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Who elected the WTO?

Often times we hear about the "chilling effect" of the WTO — here's an interesting example.

Rep. Barney Frank (D-Mass.) has introduced legislation to legalize and regulate gambling: HR 2046. A former USTR representative — who currently represents the National Football League — is warning Congress that passing this legislation could have adverse impacts on the compensation package that the United States is now negotiating with eight WTO member countries, which have demanded compensation for the United States withdrawing its gambling sector from WTO jurisdiction as a response to the WTO Antigua gambling case. Stuart Eizenstat, the former official in question, points out that legalizing gambling would create a larger gambling market in the United States that could be grounds for a WTO challenge down the road, and therefore we should not pass HR 2046.

Who elected the WTO to dictate the parameters of our domestic policy? Regardless of what you think about legalizing Internet gambling, what's truly disturbing is that international "trade" rules — which are written largely by industry lobbyists — are playing an increasingly larger role in restricting the types of domestic policies we are allowed to enact. And indeed, the WTO's reach is wide, as the United States has committed a wide array of regulatory areas back in 1994 to the WTO, from Internet gambling to local zoning laws to health care.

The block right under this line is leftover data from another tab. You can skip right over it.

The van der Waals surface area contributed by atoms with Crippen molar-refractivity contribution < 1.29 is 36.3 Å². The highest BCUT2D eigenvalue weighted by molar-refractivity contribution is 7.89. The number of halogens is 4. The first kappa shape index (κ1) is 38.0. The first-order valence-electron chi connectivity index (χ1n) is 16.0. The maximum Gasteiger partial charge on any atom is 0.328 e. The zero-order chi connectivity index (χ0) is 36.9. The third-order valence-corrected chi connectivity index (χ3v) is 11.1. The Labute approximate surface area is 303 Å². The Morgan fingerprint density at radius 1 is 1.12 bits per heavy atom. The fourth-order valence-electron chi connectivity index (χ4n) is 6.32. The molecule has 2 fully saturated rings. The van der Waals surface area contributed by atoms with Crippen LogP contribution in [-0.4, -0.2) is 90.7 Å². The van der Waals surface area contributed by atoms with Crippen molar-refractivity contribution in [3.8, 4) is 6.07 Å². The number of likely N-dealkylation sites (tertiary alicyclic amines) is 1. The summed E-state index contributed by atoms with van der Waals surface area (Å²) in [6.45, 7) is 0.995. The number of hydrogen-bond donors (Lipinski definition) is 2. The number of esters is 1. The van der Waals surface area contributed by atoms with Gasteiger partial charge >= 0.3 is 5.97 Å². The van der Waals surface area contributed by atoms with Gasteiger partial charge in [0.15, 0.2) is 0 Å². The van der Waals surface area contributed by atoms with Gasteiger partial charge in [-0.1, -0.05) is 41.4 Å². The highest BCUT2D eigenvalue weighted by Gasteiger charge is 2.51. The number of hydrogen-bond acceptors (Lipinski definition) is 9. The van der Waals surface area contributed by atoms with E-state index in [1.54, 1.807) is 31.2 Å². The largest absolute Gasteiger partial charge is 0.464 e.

The United States still hasn't committed some important essential services over to the WTO yet — such as public higher education. But ironically, recent Inside U.S. Trade articles (sorry, not linkable) report that in return for taking back gambling, the U.S. Trade Representative (USTR) is offering to sign up higher education to the WTO. Swap out gambling, swap in higher education.

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